On Aug. 11, Lincoln's selectmen and planning board held a joint onsite meeting at a proposed spot for the Lin-Wood Skate Park. Some of the attendees, pictured here from left to right, were planning board member John Hettinger, Town Manager Butch Burbank, selectman Tamra Ham, planning board member Paula Strickon, selectman Patricia McTeague, planning board member Taylor Beaudin, and town planning clerk Carole Bont. (Photo by Darin Wipperman) (click for larger version)
August 19, 2014Lin-Wood skate park discussion advances
By DARIN WIPPERMAN
LINCOLN — On Aug. 11, the selectmen and planning board held an onsite discussion for the proposed Lin-Wood Skate Park. Kevin Bell, a member of the skate park committee, also attended the event.
The idea for a skate park in town has been considered for several years. Later in the week, Recreation Director Tara Tower said the site, near Main Street and Jean's Playhouse, has been seen as a good place for varied outdoor activities over the years.
About 20 years ago, Tower said, "The Village Core Committee was the original group that looked at what that property could include." A skate park has been one of several options for the area over the years.
Tower said the current skate park committee has worked well together and with the town on turning the skate park dream into reality. She was impressed with the can do attitude of those interested in the skate park on the proposed lot. The group, Tower continued, has cooperatively asked, "What can we do to make this become a reality."
Before heading out for the Aug. 11 site visit, board members discussed some ideas related to a possible skate park. O.J. Robinson, chairman of the board of selectmen, said, "We aren't here to make any final decisions," but to consider options on the exact location for the skate park, as well as access options.
Town Manager Butch Burbank noted the town has a right of way on the northern edge of the Jean's Playhouse parking lot. That access could be used for those driving to the skate park. "The town will take care of parking" for the park itself, Burbank added.
As the group discussed, many people would likely walk to the park because of close access to Main Street.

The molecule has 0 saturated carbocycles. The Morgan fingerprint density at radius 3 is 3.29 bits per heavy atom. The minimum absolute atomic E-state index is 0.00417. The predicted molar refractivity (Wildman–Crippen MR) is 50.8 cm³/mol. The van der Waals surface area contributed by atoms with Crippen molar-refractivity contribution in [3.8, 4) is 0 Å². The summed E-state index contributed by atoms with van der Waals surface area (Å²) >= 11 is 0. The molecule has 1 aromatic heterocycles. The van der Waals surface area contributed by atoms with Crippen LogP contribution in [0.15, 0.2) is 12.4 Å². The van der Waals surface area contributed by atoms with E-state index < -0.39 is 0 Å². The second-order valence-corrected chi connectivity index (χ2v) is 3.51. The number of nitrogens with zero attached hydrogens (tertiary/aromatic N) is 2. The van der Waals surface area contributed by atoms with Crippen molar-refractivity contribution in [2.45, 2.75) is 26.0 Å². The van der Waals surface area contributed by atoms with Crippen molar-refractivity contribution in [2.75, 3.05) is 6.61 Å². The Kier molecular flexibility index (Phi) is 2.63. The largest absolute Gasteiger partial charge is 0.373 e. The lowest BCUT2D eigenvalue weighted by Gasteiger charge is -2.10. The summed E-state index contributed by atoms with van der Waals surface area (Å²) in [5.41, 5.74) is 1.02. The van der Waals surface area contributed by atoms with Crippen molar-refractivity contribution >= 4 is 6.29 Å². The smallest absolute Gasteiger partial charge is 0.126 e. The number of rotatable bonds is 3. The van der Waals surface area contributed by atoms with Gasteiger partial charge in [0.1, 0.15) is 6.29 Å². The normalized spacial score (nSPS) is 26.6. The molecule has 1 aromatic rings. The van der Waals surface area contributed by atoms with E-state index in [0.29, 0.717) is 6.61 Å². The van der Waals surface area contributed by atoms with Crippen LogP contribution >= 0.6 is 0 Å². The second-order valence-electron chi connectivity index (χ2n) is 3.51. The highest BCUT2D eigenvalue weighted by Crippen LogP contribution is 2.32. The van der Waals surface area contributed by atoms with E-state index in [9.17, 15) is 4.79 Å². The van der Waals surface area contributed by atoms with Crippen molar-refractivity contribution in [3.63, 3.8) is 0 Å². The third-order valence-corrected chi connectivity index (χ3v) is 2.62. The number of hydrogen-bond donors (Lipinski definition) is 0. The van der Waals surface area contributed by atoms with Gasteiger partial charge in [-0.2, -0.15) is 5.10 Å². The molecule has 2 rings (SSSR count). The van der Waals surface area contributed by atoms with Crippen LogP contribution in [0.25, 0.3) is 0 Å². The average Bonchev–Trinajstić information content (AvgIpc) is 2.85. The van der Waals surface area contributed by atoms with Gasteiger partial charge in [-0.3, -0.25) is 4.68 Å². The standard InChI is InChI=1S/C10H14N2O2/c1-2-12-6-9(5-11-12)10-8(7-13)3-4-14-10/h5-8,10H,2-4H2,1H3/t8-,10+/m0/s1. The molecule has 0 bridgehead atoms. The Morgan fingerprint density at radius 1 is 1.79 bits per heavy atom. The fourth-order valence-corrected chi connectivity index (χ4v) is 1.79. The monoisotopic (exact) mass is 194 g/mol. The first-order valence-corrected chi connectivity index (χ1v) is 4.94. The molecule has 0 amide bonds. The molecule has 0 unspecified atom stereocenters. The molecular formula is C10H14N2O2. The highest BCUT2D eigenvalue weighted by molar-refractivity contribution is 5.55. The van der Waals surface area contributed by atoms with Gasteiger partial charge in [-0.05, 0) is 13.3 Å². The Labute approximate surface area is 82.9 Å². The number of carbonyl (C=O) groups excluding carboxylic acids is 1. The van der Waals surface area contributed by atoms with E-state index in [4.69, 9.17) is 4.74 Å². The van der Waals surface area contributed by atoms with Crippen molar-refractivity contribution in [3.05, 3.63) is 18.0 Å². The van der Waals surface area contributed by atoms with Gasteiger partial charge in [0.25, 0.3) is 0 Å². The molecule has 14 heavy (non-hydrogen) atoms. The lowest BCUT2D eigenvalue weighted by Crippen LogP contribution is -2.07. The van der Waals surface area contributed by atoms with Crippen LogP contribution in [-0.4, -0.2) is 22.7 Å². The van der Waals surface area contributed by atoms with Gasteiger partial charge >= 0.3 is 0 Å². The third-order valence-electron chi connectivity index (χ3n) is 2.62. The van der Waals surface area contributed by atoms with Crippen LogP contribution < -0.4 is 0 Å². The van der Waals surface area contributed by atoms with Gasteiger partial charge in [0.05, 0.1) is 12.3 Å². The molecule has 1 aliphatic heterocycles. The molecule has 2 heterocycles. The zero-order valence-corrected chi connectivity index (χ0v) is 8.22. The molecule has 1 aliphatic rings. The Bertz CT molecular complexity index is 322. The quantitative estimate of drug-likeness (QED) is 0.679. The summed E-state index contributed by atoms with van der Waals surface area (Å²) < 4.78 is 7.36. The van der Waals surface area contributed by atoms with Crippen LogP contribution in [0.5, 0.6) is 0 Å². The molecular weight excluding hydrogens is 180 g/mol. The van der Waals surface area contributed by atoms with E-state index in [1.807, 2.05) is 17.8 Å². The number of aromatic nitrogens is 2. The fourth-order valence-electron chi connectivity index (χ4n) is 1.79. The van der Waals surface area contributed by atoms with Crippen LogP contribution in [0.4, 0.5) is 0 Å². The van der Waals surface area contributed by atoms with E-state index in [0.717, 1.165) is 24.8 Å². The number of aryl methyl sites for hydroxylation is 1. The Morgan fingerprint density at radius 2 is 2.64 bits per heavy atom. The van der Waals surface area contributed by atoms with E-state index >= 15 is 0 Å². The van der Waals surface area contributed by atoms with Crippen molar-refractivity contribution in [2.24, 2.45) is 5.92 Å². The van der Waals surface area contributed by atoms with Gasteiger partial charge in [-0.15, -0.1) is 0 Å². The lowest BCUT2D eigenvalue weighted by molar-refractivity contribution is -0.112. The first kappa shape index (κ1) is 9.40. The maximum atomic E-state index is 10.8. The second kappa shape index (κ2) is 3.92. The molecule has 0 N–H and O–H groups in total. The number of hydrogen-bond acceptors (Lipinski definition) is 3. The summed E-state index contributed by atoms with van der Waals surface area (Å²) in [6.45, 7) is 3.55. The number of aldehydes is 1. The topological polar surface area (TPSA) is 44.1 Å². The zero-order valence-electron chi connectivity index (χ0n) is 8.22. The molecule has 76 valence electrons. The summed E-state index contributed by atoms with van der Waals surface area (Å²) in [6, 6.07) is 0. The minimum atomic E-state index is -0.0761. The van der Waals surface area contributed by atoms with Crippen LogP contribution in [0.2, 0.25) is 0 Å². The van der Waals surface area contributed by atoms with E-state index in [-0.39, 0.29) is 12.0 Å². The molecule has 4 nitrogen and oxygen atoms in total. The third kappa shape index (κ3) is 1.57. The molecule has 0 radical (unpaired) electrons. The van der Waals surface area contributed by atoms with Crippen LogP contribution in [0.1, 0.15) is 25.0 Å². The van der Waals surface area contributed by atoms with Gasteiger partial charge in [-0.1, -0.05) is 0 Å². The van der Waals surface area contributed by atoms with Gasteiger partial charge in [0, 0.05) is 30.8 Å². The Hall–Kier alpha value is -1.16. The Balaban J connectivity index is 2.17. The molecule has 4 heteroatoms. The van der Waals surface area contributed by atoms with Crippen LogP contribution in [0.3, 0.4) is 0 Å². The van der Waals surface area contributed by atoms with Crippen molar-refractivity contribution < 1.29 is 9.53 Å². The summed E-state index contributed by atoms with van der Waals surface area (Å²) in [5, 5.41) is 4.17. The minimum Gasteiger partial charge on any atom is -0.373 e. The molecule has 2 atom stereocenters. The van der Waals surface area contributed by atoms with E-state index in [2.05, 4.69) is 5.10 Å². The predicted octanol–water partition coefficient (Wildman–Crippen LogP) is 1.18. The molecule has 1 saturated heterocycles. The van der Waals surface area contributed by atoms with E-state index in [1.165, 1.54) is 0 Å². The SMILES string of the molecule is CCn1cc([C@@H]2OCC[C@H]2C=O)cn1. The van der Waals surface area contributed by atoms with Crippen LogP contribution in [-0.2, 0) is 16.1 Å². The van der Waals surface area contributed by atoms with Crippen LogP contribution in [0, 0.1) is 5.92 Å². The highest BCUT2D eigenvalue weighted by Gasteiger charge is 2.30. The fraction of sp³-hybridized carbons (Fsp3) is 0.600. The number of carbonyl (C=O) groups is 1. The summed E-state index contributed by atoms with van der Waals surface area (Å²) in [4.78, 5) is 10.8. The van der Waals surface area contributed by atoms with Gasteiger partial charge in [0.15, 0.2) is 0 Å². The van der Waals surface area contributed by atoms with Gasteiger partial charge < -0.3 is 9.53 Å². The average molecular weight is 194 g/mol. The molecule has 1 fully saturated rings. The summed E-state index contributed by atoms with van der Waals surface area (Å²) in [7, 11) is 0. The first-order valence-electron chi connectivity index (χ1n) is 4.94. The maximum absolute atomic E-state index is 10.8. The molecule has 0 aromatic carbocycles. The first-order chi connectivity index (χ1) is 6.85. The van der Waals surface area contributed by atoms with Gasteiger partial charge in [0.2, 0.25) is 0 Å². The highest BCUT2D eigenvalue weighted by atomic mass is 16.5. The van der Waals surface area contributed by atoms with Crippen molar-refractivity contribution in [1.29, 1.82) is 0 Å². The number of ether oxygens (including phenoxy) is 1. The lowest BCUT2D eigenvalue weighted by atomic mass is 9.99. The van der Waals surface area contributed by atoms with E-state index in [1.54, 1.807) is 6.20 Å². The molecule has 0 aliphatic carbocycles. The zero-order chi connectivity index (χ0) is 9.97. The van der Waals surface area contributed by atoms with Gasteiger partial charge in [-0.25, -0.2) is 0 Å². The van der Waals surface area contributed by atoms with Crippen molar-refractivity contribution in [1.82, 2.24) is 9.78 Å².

Regarding the land where the park could go, Burbank said, "It would have to be re-surveyed. There's no doubt about that."
Planning board member John Hettinger sees the value of a landscape architect for the site. Discussion among those present agreed that the skate park could be made more aesthetically pleasing through such expert input.
While at the site, members wondered about possible drainage impact from the addition of concrete, the proposed surface for the park. This could become an issue since the park is on the northern side of the proposed property, and the parcel slopes down farther south toward the East Branch of the Pemigewasset River.
Even with the unknown drainage situation, several members of the site visit team liked the idea of having the park on the property's northern edge. As Selectman Tamra Ham said, "The closer to Main Street the better."
Some wondered about public safety concerns at the skate park, since the location is not immediately visible from Main Street or other parking lots. Even so, Tower said Police Chief Ted Smith supports the location. Burbank suggested the department could add the park to its area of regular patrols.
Bell liked the ideas he was hearing, especially related to landscaping, as well as the possibility of a larger park than has been envisioned. A preliminary design calls for a park of only 1,536 square feet, measuring 96 feet long and 16 feet wide.
Next steps include more detailed conceptual drawings of what could be a larger skate park, the survey, and drainage study. Exact timing for completion of the longstanding project is not yet known, but more likely in 2016 than 2015.
Departing the meeting after further discussion in the town hall, Bell was quite happy. He thanked the two boards for the "great first step" taken that evening.
Tower believes a skate park can do a lot to promote the town's role as a tourist attraction, especially with the pending construction on the nearby Riverwalk resort. In addition to the park being "a marketing tool" for Lincoln and Woodstock, Tower said many local kids and adults will gain from yet another option for outdoor fun along the Kancamagus Highway.